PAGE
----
The Canadian company, and long time Fall-Line favourite, has opened a flagship store on Piccadilly, the first in Europe to be wholly owned and operated by the brand. Jonny Richards gives it the once over
I like the Arc’teryx items I own so much because of their subtle detail and branding, mixed with mega levels of tech and durability. Or as the BC based manufacturer puts it: design, craftsmanship, performance.
The new central London shop is as sleek, uncluttered and well thought-out as you’d expect. While those familiar with Arc’teryx won’t be surprised to hear the 4000-foot building, on closer examination – just like their outerwear and equipment – has the sort of design flourishes to make you smile and think “just a bit brilliant!” Such as the overhead lights arranged in a perfect Union Jack, something you only notice when looking up the stairs from the lower level.
Sadly, I’m not sure they’ll be serving complimentary champagne or craft beer to all customers, as they were at the launch. But plenty of excellent stuff remains, from the community area (run in association with British Mountain Guides, and perfect for planning trips/studying summits) to various manufacturing displays/product cut-outs that show off their high-performance tech, to the ability to actually touch kit and note the care and attention that has gone into producing it.
Go, have a good look around and don’t worry about drooling – they’ve thought of that already, with someone very sensibly deciding there should be no carpets. If, like me, your wear an extra small sometimes, feel free to do a little jig too, as they’re one of the few ski brands to stock the size. Like I said, they’re rather good on detail…
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Fall-Line’s editors pick their favourite Arc’teryx pieces for this winter, all available at the 212 Piccadilly store
We’ve all been there: riding a blustery chairlift on a bitter sub-zero-degrees mid-January day, fantasising about electric-heated ski gear. Well, there are no electrics to speak of – but the Lillooet jacket is about as toasty as you can get mid-snowstorm. It’s the warmest freeride jacket Arc’teryx makes, filled with lofty 750-fill power goose down.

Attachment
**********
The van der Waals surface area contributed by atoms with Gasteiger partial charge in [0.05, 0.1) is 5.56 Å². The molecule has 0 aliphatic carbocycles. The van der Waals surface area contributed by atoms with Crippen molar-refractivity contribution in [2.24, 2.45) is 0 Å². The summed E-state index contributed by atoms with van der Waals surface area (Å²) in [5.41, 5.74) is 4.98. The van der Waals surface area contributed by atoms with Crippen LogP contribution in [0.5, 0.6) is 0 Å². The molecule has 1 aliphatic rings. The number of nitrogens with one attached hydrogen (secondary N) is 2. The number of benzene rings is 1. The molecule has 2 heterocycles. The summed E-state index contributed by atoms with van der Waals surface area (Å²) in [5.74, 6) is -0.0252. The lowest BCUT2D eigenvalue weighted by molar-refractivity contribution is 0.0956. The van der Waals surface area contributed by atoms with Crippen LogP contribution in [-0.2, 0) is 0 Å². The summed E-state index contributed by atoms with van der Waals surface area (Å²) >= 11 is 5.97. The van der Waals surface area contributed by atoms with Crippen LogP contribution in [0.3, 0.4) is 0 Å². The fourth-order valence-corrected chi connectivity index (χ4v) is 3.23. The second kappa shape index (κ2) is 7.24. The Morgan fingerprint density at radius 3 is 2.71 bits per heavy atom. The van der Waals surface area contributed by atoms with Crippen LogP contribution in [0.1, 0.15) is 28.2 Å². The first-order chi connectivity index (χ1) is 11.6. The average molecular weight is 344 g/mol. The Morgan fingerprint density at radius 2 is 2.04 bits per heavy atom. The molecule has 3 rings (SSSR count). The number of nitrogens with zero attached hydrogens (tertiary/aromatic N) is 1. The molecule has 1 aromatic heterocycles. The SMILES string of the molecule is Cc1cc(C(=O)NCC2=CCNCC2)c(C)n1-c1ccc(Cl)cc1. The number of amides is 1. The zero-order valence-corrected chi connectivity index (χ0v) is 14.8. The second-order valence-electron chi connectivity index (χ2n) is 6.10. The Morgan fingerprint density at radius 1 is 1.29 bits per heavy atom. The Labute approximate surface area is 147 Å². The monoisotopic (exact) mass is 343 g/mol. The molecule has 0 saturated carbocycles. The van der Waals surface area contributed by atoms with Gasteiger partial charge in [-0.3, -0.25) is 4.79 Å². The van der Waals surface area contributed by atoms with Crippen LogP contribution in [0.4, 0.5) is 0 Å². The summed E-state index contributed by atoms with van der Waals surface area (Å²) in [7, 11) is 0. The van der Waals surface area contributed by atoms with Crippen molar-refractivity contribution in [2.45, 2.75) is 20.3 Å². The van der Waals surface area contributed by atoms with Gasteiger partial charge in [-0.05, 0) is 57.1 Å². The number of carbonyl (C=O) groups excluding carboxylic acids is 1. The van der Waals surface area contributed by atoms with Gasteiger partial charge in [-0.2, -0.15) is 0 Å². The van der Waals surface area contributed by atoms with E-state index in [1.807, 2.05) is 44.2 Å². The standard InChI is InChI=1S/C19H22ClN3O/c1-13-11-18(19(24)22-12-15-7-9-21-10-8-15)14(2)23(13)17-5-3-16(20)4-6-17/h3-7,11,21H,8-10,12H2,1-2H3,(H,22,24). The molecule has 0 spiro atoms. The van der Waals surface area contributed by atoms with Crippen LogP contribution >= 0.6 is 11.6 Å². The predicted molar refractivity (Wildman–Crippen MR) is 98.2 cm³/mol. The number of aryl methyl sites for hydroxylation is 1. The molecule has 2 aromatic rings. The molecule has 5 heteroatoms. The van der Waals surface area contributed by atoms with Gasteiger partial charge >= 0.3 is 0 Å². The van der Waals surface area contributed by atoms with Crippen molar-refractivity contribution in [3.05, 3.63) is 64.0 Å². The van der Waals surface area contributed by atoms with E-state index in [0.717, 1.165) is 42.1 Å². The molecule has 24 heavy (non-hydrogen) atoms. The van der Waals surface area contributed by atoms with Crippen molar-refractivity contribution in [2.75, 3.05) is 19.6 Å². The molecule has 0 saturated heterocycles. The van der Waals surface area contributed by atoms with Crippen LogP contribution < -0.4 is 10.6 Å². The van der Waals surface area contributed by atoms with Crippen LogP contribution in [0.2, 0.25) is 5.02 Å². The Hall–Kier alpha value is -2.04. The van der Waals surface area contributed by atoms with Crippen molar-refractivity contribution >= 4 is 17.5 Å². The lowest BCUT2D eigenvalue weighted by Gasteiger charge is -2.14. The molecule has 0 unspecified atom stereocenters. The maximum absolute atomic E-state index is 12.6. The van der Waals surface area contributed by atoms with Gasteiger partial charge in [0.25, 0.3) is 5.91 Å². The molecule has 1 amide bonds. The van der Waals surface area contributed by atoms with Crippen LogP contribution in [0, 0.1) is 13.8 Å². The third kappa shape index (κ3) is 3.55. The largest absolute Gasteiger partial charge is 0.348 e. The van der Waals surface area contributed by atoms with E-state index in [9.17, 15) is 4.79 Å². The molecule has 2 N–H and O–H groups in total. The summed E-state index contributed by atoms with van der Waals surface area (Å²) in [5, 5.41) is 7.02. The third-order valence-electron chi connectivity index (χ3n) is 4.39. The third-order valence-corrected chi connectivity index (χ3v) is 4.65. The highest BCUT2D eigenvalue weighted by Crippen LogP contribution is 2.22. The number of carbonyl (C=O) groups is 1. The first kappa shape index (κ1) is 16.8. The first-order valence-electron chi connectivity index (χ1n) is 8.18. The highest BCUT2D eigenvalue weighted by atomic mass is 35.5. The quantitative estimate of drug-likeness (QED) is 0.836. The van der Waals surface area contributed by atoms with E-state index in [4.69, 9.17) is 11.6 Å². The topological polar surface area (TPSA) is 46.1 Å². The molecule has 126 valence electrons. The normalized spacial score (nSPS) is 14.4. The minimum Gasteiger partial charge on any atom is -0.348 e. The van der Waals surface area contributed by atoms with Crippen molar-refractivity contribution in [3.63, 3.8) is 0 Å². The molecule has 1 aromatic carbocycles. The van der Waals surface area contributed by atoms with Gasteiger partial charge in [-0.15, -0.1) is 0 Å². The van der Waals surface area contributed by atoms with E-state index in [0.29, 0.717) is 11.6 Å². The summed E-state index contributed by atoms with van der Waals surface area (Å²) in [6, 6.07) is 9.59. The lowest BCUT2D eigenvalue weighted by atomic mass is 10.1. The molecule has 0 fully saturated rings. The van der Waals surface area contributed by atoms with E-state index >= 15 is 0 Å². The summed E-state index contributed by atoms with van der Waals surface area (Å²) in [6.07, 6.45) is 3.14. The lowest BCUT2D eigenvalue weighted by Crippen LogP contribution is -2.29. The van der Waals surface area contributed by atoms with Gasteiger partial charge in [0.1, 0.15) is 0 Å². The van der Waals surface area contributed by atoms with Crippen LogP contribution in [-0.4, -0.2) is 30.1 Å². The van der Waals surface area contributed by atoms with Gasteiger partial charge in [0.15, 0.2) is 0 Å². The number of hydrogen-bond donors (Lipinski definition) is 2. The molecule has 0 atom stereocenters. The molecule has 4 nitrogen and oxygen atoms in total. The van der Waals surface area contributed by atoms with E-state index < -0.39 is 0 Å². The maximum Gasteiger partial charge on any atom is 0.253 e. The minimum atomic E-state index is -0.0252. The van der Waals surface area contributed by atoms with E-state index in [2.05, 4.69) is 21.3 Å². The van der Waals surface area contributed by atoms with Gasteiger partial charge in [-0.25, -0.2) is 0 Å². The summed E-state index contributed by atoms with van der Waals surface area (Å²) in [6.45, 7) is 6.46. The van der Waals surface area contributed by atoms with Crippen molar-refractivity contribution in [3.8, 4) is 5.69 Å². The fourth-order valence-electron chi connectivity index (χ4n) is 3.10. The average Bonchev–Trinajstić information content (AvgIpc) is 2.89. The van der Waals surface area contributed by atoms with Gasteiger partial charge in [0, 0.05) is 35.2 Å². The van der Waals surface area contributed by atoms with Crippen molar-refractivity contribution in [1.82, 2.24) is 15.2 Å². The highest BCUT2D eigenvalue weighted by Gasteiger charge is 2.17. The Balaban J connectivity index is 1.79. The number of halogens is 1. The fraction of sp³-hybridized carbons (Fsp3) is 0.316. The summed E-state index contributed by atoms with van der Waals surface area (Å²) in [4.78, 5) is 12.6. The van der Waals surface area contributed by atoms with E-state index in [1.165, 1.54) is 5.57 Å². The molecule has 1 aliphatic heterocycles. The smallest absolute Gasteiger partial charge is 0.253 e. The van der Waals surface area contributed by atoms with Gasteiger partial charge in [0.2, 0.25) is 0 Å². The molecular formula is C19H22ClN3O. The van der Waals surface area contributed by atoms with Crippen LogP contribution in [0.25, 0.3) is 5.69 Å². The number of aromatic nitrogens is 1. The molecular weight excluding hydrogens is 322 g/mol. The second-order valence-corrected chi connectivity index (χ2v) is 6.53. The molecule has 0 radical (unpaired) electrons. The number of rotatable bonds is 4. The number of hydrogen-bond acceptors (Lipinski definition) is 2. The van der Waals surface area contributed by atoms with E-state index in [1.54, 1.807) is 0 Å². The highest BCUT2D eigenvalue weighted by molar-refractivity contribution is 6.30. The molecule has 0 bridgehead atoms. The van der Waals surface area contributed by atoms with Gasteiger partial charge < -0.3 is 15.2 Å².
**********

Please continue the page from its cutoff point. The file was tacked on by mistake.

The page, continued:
Arc’teryx are pros at Down Composite Mapping, and here they’ve strategically placed extra insulation in areas that may lose heat, like the torso and sleeves, and Coreloft synthetic insulation in areas where moisture may occur, such as the cuffs, collar and hood. Genius!
Meanwhile, the N70p 3L Gore-Tex takes care of the snow and wind. For big mountain warmth without the bulk you won’t find a better jacket.
Mary, digital editor
Ask any equipment buyer and they will tell you this is the most versatile layering piece around. It’s lightweight and compressible enough to keep in your rucksack, low-bulk enough to fit under your shell and weatherproof enough to wear as a stand alone jacket.
It’s packed with technical features, using a hybrid construction of Coreloft 60 insulation for efficient warmth and Polartec Power Stretch side panels for good breathability and fit.
I literally don’t go a week without wearing mine and when the snow melts it comes in handy for hiking and climbing, making it excellent value for the best kit in the business.
Jonny, editor at large
This super-light backcountry jacket (510g) does it all. I love that while everyone else is sweating madly after a decent hike, I’m far less overheated thanks to breathable Trusaro softshell panels to the back and under arms. While ever-dependable Gore technology to the front and shoulders mean you never get damp, even if it’s dumping snow.
I’ve been surprised by how it’s warm enough for any day, even riding the slowest of chairs. I just put an extra merino layer in my pack, and burrow down under the ultra-high collar. Or if the wind is really whipping in, slip the Storm Hood over my helmet.
I’m so fond of mine I even pack it as carry-on. After all, why let an airline lose something so perfect?